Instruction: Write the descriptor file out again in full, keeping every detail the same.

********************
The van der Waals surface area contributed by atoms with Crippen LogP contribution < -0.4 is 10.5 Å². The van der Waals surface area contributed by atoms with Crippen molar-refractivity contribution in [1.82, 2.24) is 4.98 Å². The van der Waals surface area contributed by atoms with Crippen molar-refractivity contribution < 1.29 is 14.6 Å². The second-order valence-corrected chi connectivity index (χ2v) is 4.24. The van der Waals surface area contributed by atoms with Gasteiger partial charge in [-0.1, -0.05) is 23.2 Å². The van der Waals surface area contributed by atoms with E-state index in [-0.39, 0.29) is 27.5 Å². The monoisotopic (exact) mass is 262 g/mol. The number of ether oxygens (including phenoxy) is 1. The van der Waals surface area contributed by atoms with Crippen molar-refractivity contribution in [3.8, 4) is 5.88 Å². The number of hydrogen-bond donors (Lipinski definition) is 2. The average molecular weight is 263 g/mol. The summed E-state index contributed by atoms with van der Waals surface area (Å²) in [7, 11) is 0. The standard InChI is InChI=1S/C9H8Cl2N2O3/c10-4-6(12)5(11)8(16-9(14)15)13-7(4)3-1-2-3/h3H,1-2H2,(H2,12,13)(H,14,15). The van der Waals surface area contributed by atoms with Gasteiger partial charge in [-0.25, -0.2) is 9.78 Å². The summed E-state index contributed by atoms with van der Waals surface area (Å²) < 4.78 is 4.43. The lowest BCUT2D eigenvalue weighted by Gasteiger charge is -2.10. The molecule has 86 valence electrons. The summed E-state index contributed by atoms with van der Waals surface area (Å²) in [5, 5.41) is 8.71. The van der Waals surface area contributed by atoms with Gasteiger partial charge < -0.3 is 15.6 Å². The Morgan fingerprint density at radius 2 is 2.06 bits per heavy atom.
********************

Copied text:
The van der Waals surface area contributed by atoms with Crippen LogP contribution < -0.4 is 10.5 Å². The van der Waals surface area contributed by atoms with Crippen molar-refractivity contribution in [1.82, 2.24) is 4.98 Å². The van der Waals surface area contributed by atoms with Crippen molar-refractivity contribution < 1.29 is 14.6 Å². The second-order valence-corrected chi connectivity index (χ2v) is 4.24. The van der Waals surface area contributed by atoms with Gasteiger partial charge in [-0.1, -0.05) is 23.2 Å². The van der Waals surface area contributed by atoms with E-state index in [-0.39, 0.29) is 27.5 Å². The monoisotopic (exact) mass is 262 g/mol. The number of ether oxygens (including phenoxy) is 1. The van der Waals surface area contributed by atoms with Crippen molar-refractivity contribution in [3.8, 4) is 5.88 Å². The number of hydrogen-bond donors (Lipinski definition) is 2. The average molecular weight is 263 g/mol. The summed E-state index contributed by atoms with van der Waals surface area (Å²) in [7, 11) is 0. The standard InChI is InChI=1S/C9H8Cl2N2O3/c10-4-6(12)5(11)8(16-9(14)15)13-7(4)3-1-2-3/h3H,1-2H2,(H2,12,13)(H,14,15). The van der Waals surface area contributed by atoms with Gasteiger partial charge in [-0.25, -0.2) is 9.78 Å². The summed E-state index contributed by atoms with van der Waals surface area (Å²) < 4.78 is 4.43. The lowest BCUT2D eigenvalue weighted by Gasteiger charge is -2.10. The molecule has 86 valence electrons. The summed E-state index contributed by atoms with van der Waals surface area (Å²) in [5, 5.41) is 8.71. The van der Waals surface area contributed by atoms with Gasteiger partial charge < -0.3 is 15.6 Å². The Morgan fingerprint density at radius 2 is 2.06 bits per heavy atom.